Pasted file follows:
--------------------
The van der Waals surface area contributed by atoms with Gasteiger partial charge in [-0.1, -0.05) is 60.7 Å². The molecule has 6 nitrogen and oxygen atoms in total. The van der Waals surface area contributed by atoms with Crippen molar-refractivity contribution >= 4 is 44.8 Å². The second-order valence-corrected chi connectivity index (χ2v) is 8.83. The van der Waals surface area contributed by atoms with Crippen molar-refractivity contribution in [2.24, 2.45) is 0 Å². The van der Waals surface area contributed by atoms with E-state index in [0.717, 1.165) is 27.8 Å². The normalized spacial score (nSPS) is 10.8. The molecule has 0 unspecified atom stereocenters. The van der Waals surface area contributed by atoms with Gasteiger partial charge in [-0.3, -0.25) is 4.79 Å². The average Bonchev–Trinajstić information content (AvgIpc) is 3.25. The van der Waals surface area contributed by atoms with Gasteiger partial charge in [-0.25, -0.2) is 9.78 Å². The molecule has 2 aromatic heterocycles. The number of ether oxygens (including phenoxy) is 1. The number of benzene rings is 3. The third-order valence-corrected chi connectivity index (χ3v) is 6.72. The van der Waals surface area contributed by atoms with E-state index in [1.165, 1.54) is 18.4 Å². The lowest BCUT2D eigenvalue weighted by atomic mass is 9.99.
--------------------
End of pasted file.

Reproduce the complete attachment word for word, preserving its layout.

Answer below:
The van der Waals surface area contributed by atoms with Gasteiger partial charge in [-0.1, -0.05) is 60.7 Å². The molecule has 6 nitrogen and oxygen atoms in total. The van der Waals surface area contributed by atoms with Crippen molar-refractivity contribution >= 4 is 44.8 Å². The second-order valence-corrected chi connectivity index (χ2v) is 8.83. The van der Waals surface area contributed by atoms with Crippen molar-refractivity contribution in [2.24, 2.45) is 0 Å². The van der Waals surface area contributed by atoms with E-state index in [0.717, 1.165) is 27.8 Å². The normalized spacial score (nSPS) is 10.8. The molecule has 0 unspecified atom stereocenters. The van der Waals surface area contributed by atoms with Gasteiger partial charge in [-0.3, -0.25) is 4.79 Å². The average Bonchev–Trinajstić information content (AvgIpc) is 3.25. The van der Waals surface area contributed by atoms with Gasteiger partial charge in [-0.25, -0.2) is 9.78 Å². The molecule has 2 aromatic heterocycles. The number of ether oxygens (including phenoxy) is 1. The number of benzene rings is 3. The third-order valence-corrected chi connectivity index (χ3v) is 6.72. The van der Waals surface area contributed by atoms with E-state index in [1.165, 1.54) is 18.4 Å². The lowest BCUT2D eigenvalue weighted by atomic mass is 9.99.